On land and sea

25 April 2008

Weldex crawlers load one of the wind turbines onto the Rambiz

Weldex crawlers load one of the wind turbines onto the Rambiz

Extensive research and technical development has been carried out by the European Distant Offshore Windfarms with No Visual Impact in Deepwater (DOWNVInD) Project to establish the viability of large capacity wind turbine farms in deepwater and offshore locations. The Project is a joint venture between Talisman Energy (UK) Ltd. and Scottish & Southern Energy. Also involved are 18 other European companies specializing in providing energy from wind. REpower Systems AG, the German manufacturer of wind turbine generators (WTG), including the 5 MW 5M- type, is the exclusive turbine supplier. The German company claims that its 5 MW WTG is the world’s largest, with a rotor diameter of 126 m. A prototype has been successfully undergoing tests at an onshore location in Germany since 2004.

Part of the DOWNVInD Project is the Beatrice Demonstrator Project, comprising two 5 MW wind turbine generators installed in 40 m deep water, 23 km off the North East coast of Scotland.

Moved by sea

RePower manufactured the nacelles at rented premises in Bremerhaven, Germany, and transferred to the cargo ship MV Passat. The ship sailed to Esbjerg in Denmark where the turbine blades had been manufactured and they were loaded before the vessel sailed to Nigg, on the outskirts of Aberdeen in Scotland for assembly.

UK-based Weldex Offshore Ltd was contracted to complete the assembly and the first phase of the installation as the wind turbine components arrived at Nigg. During the onshore erection, Weldex used a 600 tonne capacity Terex-Demag CC 2800-1, a 300 tonne capacity Manitowoc Model 2250 plus Max-Er and 220 tonne capacity Liebherr LR 1200.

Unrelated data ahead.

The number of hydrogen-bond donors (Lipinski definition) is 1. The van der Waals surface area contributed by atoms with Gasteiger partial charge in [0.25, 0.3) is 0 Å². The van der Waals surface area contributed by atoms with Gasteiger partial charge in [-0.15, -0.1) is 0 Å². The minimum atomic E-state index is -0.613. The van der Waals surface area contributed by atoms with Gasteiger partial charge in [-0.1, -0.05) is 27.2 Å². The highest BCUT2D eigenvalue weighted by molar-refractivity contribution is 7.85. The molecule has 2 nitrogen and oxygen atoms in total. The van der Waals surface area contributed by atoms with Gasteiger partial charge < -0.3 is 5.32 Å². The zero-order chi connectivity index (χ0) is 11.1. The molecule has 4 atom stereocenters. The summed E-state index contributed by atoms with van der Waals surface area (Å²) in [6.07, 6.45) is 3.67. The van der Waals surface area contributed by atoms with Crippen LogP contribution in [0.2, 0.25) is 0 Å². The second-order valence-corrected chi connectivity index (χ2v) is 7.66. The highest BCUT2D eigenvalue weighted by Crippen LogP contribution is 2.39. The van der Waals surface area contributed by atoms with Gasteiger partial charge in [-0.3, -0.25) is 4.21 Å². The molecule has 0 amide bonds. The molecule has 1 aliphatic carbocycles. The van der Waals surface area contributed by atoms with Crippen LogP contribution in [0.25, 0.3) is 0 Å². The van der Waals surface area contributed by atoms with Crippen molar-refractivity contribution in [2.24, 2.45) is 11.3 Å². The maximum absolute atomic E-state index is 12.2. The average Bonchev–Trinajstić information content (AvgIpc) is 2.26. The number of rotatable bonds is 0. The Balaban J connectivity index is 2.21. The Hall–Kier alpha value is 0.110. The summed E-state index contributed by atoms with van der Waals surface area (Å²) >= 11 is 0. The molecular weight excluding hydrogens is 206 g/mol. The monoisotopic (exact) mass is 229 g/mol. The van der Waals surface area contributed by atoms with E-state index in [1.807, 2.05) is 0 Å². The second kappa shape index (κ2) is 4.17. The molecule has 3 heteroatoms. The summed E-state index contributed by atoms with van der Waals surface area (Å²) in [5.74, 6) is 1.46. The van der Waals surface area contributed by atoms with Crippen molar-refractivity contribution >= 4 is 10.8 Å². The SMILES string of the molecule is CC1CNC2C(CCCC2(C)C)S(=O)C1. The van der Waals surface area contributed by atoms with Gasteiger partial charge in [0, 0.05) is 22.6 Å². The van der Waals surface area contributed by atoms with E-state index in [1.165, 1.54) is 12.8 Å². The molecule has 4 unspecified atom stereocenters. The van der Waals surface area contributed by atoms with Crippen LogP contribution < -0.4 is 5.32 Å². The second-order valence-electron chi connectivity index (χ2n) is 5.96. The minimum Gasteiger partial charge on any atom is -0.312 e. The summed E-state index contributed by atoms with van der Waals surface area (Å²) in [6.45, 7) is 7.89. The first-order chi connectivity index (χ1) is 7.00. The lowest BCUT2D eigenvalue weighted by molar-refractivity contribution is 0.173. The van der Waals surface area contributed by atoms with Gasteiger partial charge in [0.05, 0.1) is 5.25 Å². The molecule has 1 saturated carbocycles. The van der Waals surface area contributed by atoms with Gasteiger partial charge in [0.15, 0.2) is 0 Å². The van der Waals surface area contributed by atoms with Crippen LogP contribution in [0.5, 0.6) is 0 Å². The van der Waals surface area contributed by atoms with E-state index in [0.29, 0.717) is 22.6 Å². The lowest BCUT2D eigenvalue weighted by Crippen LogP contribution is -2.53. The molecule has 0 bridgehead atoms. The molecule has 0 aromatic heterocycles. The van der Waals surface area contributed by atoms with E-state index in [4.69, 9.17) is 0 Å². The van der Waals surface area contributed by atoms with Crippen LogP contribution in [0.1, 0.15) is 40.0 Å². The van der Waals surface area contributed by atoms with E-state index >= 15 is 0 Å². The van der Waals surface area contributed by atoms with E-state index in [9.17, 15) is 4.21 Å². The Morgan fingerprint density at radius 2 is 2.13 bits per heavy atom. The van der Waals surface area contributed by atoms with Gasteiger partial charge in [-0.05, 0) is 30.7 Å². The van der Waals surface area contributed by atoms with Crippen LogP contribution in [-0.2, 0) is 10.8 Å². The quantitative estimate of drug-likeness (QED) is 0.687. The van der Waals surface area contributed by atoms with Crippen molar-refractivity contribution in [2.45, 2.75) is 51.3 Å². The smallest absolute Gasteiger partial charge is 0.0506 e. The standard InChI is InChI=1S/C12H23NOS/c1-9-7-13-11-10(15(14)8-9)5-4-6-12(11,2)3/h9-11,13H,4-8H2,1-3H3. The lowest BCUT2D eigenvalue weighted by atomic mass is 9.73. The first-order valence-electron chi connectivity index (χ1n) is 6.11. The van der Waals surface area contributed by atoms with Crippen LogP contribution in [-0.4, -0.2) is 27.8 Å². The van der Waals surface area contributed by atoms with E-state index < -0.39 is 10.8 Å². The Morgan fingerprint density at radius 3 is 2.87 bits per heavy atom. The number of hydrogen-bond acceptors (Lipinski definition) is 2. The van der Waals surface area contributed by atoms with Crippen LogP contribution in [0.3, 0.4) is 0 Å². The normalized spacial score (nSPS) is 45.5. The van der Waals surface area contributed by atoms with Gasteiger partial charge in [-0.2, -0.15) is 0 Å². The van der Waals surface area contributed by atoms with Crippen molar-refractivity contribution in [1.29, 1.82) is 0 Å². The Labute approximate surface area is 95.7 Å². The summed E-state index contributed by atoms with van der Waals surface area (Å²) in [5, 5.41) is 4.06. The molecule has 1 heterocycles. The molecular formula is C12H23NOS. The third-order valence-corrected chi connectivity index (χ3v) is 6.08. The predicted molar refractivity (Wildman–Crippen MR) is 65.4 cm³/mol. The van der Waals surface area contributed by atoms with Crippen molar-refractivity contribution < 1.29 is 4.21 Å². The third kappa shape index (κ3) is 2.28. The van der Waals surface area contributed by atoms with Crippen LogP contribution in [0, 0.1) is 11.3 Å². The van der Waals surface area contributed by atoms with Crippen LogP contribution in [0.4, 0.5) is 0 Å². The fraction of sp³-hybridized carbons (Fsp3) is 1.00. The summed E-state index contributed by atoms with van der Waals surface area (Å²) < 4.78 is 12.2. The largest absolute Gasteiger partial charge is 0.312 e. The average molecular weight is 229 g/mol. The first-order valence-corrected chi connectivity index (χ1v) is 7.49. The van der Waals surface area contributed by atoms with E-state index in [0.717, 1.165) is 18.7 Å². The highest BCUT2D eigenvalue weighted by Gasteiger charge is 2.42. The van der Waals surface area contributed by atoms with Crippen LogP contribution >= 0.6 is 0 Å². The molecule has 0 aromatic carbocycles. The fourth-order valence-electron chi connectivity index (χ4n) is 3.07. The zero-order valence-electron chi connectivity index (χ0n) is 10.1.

Interface frame

The company then erected a transition interface frame (TIF) support base, in two sections, each weighing 125 tonnes. The TIF would be used to stabilize the turbines when they were erected offshore. A 61 m, 230 tonne tower section was installed on the frame.

Once the frame was complete the turbine components were delivered and assembled. The components included two 310 tonne nacelles, two 60 tonne hubs and the 18 tonne and 65 m long blades.

The handling and installation of the 5 MW nacelles required two crawlers working in tandem with around 80 m of main boom and using a purpose built 8 m spreader beam.

The three blades for each turbine were fitted to the hub at ground level and were then upended before the 128 tonne rotor was installed to the nacelle.

A four-legged jacket structure, similar to that of an offshore oil production platform, formed the base for the two turbines. The structures, called Jacket Quattropods, each weigh around 800 tonnes and are 70 m long. The jackets were manufactured by Burntisland Fabrications Ltd in Fife, Scotland, and were loaded out onto a barge where they were towed to the offshore site. At the site, Belgium-based salvage and marine contractor Scaldis used the Rambiz, its 3,300 tonne capacity barge mounted crane, to lift the jacket, lower it to the vertical and finally lower it to the seabed. A Weldex crane, mounted on the deck of the Rambiz, assisted in piling work in order to anchor the substructure in the seabed.

Once the foundation was ready the pre- assembled WTGs could be installed on top of the jacket. The two hook lifting operation, using both booms of the Rambiz, required a purpose-built spreader configuration for the load to be rigged on the TIF.

The spreader beam allowed the structure to keep a high centre of gravity throughout the lifting and transfer operation. The turbines needed to be lifted to a height of around 25 m above the jacket so that they could be lowered correctly and installed. The spreader assembly was also lowered onto the TIF so that it could be dismantled there and taken away on the Rambiz. •

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